I bought a new car last week.
Well, new to me, anyway. This was a major milestone in my life, because it’s the first time I’ve ever gone by myself to buy a car. I wasn’t sure what to look for, and since I know very little about cars and motors and how they get from point A to point B, I was a little nervous.
I started with the most important decision first: the color. I wanted a red car. Now, I’ve never really been a red kind of person. Blue is my favorite color. But red is a strong color, and since I seem to be going through some sort of mid-life thing, I decided now would be a good time to reinvent myself.
A red convertible. Yep, that’s what I needed. Especially since I’m growing my hair out… I could just see myself cruising down the highway in my cool shades, long hair a’flappin’, leaving all those SUV’s and sedans in my dust. I closed my eyes, pictured it in my mind, and smiled and smiled. Self re-invented: stronger, bolder, more capable, more confident. And in my mental picture, I was lookin’ good.
I kept smiling until another car invaded the dream… a police car with red and blue flashing lights. Then I opened my eyes and decided to re-think the whole convertible thing. Besides, I’ve ridden in convertibles enough to know my hair would never arrive at my destination intact.
No . . . I decided a convertible wasn’t for me, after all. But red, yes. Definitely red. And sporty and sleek. Maybe a Corvette . . .
Next came the research phase of my car-buying experience. I asked friends what kinds of cars they drove, and what their experiences were. I read consumer reports. I read reviews. I called my long-time friend, Mike the mechanic, and asked him what to look for in a car. I’m glad I did, because he gave me a list of things to check for when buying a used car—things I’d have never thought to check without that list. Oil. Coolant. Rubber hoses. Tiny dents. Tire tread.
Before that, all I was really looking for was color and a stereo system that worked. Yeah…
Finally, it was time for me to go car-shopping. At an actual dealer. I called the dealer several days before I showed up and told him what I was looking for. Red. Sporty. Good fuel economy. Low mileage. I prayed and asked God to find me the perfect car, and give me everything on my list.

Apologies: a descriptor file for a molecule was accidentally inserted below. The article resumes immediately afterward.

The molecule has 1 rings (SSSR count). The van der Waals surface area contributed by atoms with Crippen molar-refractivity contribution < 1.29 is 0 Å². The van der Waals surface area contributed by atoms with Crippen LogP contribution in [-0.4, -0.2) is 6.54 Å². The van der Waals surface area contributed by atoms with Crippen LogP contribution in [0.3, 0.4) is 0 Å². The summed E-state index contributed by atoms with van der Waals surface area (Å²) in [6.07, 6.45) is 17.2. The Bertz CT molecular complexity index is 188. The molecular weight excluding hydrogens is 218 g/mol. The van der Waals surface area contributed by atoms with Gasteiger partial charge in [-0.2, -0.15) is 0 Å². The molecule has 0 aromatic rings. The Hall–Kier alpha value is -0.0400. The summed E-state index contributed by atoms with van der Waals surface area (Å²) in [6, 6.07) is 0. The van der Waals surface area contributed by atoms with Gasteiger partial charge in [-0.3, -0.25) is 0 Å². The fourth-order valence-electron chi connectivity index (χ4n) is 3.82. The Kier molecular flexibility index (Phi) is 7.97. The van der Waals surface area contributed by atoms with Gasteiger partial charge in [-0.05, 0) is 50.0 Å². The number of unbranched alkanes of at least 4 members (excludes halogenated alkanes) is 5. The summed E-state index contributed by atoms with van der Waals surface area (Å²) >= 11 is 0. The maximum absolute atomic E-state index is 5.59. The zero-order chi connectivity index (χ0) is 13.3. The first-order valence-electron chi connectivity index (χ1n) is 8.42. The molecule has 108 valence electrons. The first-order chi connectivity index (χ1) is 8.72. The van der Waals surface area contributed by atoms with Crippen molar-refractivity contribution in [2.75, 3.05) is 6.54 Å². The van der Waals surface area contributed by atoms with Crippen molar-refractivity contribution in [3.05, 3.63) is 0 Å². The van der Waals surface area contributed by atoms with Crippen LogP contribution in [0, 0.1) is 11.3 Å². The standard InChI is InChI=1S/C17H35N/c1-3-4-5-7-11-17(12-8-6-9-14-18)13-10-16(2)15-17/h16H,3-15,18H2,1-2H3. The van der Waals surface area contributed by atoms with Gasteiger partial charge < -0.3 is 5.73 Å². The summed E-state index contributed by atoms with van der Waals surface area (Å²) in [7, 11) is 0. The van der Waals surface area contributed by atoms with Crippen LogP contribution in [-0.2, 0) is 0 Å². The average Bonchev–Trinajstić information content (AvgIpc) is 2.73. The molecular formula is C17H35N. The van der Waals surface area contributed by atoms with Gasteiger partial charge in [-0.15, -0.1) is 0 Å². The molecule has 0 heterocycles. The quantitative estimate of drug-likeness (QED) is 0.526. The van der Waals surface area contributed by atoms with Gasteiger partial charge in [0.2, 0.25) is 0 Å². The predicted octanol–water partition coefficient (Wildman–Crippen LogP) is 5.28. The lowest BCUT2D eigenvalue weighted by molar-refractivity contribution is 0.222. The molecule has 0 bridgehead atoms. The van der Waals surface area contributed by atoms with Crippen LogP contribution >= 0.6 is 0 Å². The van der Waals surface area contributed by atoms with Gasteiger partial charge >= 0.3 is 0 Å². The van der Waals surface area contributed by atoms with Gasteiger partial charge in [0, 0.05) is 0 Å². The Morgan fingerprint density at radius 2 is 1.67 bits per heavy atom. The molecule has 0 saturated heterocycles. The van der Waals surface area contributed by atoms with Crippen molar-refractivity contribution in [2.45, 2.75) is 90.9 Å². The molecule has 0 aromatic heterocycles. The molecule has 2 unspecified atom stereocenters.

Wouldn’t ya know, the dealer had several cars that fit my description. But there was one more specification I’d forgotten to mention: I didn’t want to finance the car. I had some money tucked away, and with my trade-in, I wanted to pay cash. I had a certain amount I was willing to spend, and I refused to go any higher. After all, what’s the use in saving $150 a month in gas if I’m adding a $200 car payment? Might as well keep my current car and pay the fuel prices.
While he did have some old, smelly, stained-up clunkers I could afford, I wasn’t interested. None of them were red. Or Corvettes. Or even cute.
Back to the drawing board. I went home disappointed, but determined. That’s when I decided to list my car on Craig’s list, to see if I could get more for it than I could on a trade-in. And while I was on Craig’s list, I saw something that caught my eye . . .
A 2002 Toyota Prius. Forty-three thousand miles. Owned by an eighty-five year-old grandmother. Garage kept; she literally drove it to the grocery store and back for eleven years.
From the pictures, it looked like a brand new car. But it wasn’t red.
Did I mention blue is my favorite color?
I called the number listed, and the owner invited me to come look at it right then. I did.
The car was even prettier in person than in the pictures. It’s an elegant, pearly blue that just makes something in my spirit feel settled and calm. Not a single stain or mark was in the interior. New tires. New battery. Nice stereo system. And it drives even better than a Corvette. And it gets nearly forty miles to the gallon, baby.
Not only that, but I forgot to tell you I’m a bit claustrophobic, and cars with a center console extending to the dashboard make me feel closed in. This car’s console stops where the seats end, making it feel more spacious.
Even better, I was able to pay cash for the car, right then and there. And I still have my car to sell, to replace the money. If anybody is interested in a suh-weet deal on a 2004 GMC Envoy, leather interior, all the bells and whistles, my editor will be glad to take a message for you. I hope.
All this to say, I learned a lesson that day. I wanted to reinvent myself, but God had other plans. He doesn’t see a need to reinvent me; He made me exactly the way He wanted me the first time around. He just wants to help me become the best, most beautiful me I can be.
I wanted to be red, but He knew blue suited me more. He knew I wanted the bold, in-your-face confidence of a red Corvette, but He reminded me that the soft, unassuming confidence of a pearl-moon-blue Prius was a more flattering fit. The car God found me was not exactly what I prayed for, but everything I hoped for. Everything I needed, and more.
It makes me wonder what other exciting things God has in store for my future. His plans may not always fill my wish list, but that’s okay. I know His plans for me are even better than mine, and they’ll always be a perfect match for me.
“No eye has seen, no ear has heard, no mind has imagined what God has in store for those who love him,” 1 Corinthians 2:9.